Andrew Cashner has been a consistent, reliable starter for the Orioles…a ‘horse’ if you will. Teams are always looking for that kind of guy on the trade market. His advanced stats all reflect poorly. Cashner is also a drastic pitch-to-contact pitcher, relying on ground balls for success. The biggest difference this year is his WHIP. The 1.19 WHIP mark is his lowest since 2014 and he’s pace to walk the fewest number of batters since that 2014 season. Yes, he’s a free agent at the end of the season, but he’s relatively cheap. I could see a team like the Red Sox (ed. note – good call!) picking up Cashner as a player who won’t command a massive prospect package in return. In fact, the Red Sox minor league system is fairly barren, so they won’t have much to offer if they seek Matthew Boyd or someone else of a higher caliber.
I do expect Cashner to be traded even with his threat of retirement if he were to be traded. The Orioles should approach a trade with Cashner as the Phillies did when they dealt Jonathan Papelbon. Papelbon was on the downside of his career, but the Nationals had a big need to shore up their bullpen. The Nats parted with a relatively unknown prospect by the name of Nick Pivetta, who is now a part of the Phillies rotation. I’m sure Sig Mejdal and company can do some advanced work on a prospect yet to be seen as upper echelon, but who has the chance to develop based on their analytical performance.
The thought in the back of the head of Dan Duquette when he acquired Jonathan Villar as part of the Jonathan Schoop trade had to be that he could flip Villar at some point. After all, Villar still has team control through next year. As you can see by his advanced stats, Villar’s only elite number is his sprint speed, in which he ranks in the 72nd percentile. The trade value comes from Villar’s speed. He does possess a little bit of pop, but is inconsistent offensively and can never seem to put together two good halves of a season.
He has defensive versatility in the infield and could be a pinch runner late in games if necessary. I think Villar has much more value than a Terrance Gore or even a Quintin Berry, but those types of players are invaluable come playoff time. Villar also makes his fair share of gaffes on the basepaths, which may give other GMs pause, but at the end of the day, I feel pretty certain that Villar gets traded at the deadline.
Pedro Severino arguably had All-Star caliber numbers in the 1st half, partly because AL catcher isn’t strong and partly because he appears to be coming into his own offensively. He’s increased his OPS from last year by over .300 points and showing power. Severino’s xBA ranks in the 85th percentile and he has strong numbers in both xwOBA and xSLG.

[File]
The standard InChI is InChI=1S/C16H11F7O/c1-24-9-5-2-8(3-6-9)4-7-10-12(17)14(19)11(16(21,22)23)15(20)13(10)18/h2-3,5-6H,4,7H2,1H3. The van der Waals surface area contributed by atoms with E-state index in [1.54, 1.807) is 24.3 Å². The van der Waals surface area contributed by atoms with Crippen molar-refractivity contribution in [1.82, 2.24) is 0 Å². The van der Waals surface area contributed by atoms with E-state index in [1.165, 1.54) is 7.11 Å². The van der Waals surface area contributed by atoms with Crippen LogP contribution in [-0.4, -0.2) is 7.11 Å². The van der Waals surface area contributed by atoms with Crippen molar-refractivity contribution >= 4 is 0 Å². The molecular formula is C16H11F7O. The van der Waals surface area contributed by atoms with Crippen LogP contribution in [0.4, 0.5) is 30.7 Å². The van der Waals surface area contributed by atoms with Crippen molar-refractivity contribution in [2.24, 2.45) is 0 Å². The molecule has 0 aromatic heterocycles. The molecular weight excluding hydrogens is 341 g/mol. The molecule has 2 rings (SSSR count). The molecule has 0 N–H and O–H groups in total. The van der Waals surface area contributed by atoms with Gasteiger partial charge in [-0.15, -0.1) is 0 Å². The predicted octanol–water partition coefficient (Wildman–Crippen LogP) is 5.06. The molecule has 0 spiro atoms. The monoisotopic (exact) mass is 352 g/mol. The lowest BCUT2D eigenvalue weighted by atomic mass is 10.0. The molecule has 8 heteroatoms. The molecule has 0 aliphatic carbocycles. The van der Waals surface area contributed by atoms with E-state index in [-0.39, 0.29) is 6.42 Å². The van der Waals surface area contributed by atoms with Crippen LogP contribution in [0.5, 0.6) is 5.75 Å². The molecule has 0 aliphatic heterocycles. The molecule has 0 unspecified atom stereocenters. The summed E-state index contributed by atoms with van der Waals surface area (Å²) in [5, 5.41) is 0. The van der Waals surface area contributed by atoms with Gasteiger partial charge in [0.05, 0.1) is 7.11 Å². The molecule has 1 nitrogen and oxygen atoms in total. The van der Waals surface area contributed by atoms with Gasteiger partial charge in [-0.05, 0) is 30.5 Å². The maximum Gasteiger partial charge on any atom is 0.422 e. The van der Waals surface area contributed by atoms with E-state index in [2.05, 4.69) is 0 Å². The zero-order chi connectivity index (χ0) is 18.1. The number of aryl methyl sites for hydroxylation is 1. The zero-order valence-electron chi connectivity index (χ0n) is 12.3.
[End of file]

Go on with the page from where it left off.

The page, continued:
Whether or not he gets dealt will likely rely on two things: Strong trade offers (the obvious one) and whether the Orioles think Chance Sisco can take over at catcher full time. Severino provides value to the young Orioles pitchers who are still in development. Sevy works well with them, and that could be a valuable part of the rebuild until Adley Rutschman is ready to take over. It’s eye-opening to see Severino’s framing is ranked poorly and pop time is fairly average. Jesus Sucre could fill that veteran catcher role easily, but the Orioles may have something in Severino and may choose to let him develop a track record before dealing him to maximize the return.
If there ever was Orioles Magic, it exists in Hanser Alberto. He perhaps has been the luckiest hitter in all of Major League Baseball. His exit velocity ranks in the 2nd percentile and hard hit % ranks in the 1st percentile! You won’t see anyone still hitting over .300 in baseball with those marks. Alberto has almost 300 plate appearances, so it’s certainly a long fluke. Our own Aidan Griesser wrote that Alberto should be the leadoff hitter of the future, and every day Alberto somehow proves me wrong. He truly is a statistical anomaly, which is why I really believe his trade value will never be higher. Even if the O’s can flip him for a fringe prospect, I’d consider that a win. Or, maybe they choose to hold onto Alberto. There’s no reason to deal him for peanuts if he could somewhat stabilize the infield. I really don’t think there will be all that much interest, but Alberto was third in the AL Batting Crown just a week and half ago, so who knows.
I don’t think this trade deadline will be as compelling as last year’s, but it will be interesting to see how Mike Elias handles his first one as the guy in charge. The Orioles Farm System is certainly on the come-up and if Elias’ goal of increasing the level of talent throughout the organization is to come to fruition, this could be a great way to keep the momentum going.
[All statistics and graphics via BaseballSavant.com]